This season was a fun one, unless you were a Indianapolis Colts’ or Minnesota Vikings’ fan. The Green Bay Packers got off to a blazing start on the offensive end and didn’t let it up, or so it seemed, all season. The only real blunder was their only loss, which came against the Kansas City Chiefs, away from home. Defense was another story. It seemed as though the Packers were not alone in struggling defending the pass. Three quarterbacks amassed 5,000 passing yards, with both Drew Brees and Tom Brady absolutely destroying the past record for most passing yards in a season, set back in 1984 by Dan Marino, who threw for 5,084 yards. Matthew Stafford came within 46 yards of the record, putting up 5,038 yards for the Detroit Lions, leading them to the playoffs for the first time since 1999. There was even a rookie quarterback that came in and lit up team’s secondaries, passing for over 4,000 yards while rushing for over 500 yards. Cam Newton is the only player to accomplish that in one season. Newton also set a record for most rushing touchdowns in a season by a quarterback. He is an easy favorite to win the Rookie of the Year Award, as he should be. This was, truly, the year of the quarterback.
Two quarterbacks stood out above the rest, though and both have led their teams to great seasons. Drew Brees passed for 5,476 yards while leading the New Orleans Saints to a third seed in the playoffs. On Saturday evening, they face Detroit. Brees attempted a pass 657 times this season, completing 71.6 percent for an average of 8.34 yards per attempt. He passed for 46 touchdowns and 14 interceptions while playing all 16 games. No defense could stop him all season, posting over 250 passing yards in each game. The team that came the closest was St. Louis, back in week eight.
The other quarterback was Aaron Rodgers, who led the Green Bay Packers to a one loss season and the first overall seed throughout the playoffs. If the Packers make it to the Super Bowl, they will have home field advantage the entire time. Rodgers played in only fifteen games, sitting out the last game against the Lions, which his skills weren’t needed. The negative in sitting him out was possibly costing him the MVP Award and with the way back-up quarterback Matt Flynn played, it certainly put the thought in people’s minds around the NFL. Flynn dominated, setting some records. He passed for 480 yards with 6 touchdowns and only 1 interception. I don’t think that Flynn’s great performance took anything away from what Rodgers was able to do all season. Rodgers posted 4,643 passing yards in 502 attempts. He completed 68.3 percent of the passes for a 9.2 yards per attempt. Rodgers had 45 touchdowns and an amazing 6 interceptions.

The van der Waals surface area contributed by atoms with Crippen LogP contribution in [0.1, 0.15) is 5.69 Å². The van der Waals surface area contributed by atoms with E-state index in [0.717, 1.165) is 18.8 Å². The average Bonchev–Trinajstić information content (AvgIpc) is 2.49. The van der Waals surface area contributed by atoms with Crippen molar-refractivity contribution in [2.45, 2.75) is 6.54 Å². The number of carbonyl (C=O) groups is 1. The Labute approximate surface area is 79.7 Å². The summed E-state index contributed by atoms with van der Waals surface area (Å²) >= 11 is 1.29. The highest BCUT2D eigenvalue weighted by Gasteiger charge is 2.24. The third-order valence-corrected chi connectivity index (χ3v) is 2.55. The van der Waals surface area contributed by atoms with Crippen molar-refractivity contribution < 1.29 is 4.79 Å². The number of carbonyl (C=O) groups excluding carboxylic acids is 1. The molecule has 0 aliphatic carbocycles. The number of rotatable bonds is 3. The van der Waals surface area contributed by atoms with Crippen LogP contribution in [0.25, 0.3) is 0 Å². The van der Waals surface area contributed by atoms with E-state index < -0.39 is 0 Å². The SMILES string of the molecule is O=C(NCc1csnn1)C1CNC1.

Looking at the statistics that have presented, you can say that they are damn near equal. Recently, for the radio station that I’m working an internship at, they discussed the possibility of co-MVPs shared between Brees and Rodgers. Many callers were not happy with that suggestion, but they were mostly Packers’ fans. Looking at this from an unbiased point of view, they had some pretty equal seasons. But, when you dig a little deeper into it, you can see just what Rodgers was able to do. Rodgers had only one less touchdown in one less game played, had more yards per attempt, and had eight less interceptions. But, Brees did have a considerable amount of passing yards more than Rodgers with a better completion percentage.
This is where statistic nerds, like myself, come in. Digging deeper, and doing some math yourself, you take Rodgers 9.2 yards per attempt and multiple it by Brees’ attempts which equals an insane 6,044.4 passing yards on the season. Or, you can do the opposite and multiply Brees’ 8.3 yards per attempt by Rodgers’ pass attempts and get 4,166.6 passing yards. Just shows you what Rodgers was able to do. If that isn’t enough for people, touchdown percentage and interception percentage are what levels the playing field in touchdowns and interceptions, especially with such a large difference in attempts. Rodgers had a touchdown percentage of 9.0 while having an interception percentage of 1.2. Brees put up 7.0 and 2.1, respectively. While digging deeper, you find just what kind of year that Rodgers had and why he deserves this award.
Looking away from the passing statistics for a moment, you have to look at what the teams are like. The Packers have a horrible pass defense while the Saints are 30th, giving up 600 less passing yards on the season. Another advantage the Saints have is the rushing game. New Orleans is ranked sixth overall while Green Bay is ranked 27th overall, making sure opponents cannot just plan, week in and week out, a way to attempt to stop Brees. Opponents facing the Saints have two facets of an offense to worry about, with Darren Sproles, Mark Ingram (now injured) and Pierre Thomas to be concerned with. When facing the Packers, teams put the rushing game on the back stove and concentrate on just the passing game, forcing Rodgers to have tougher competition week in and week out. If I had a vote, my vote would easily be going to Aaron Rodgers.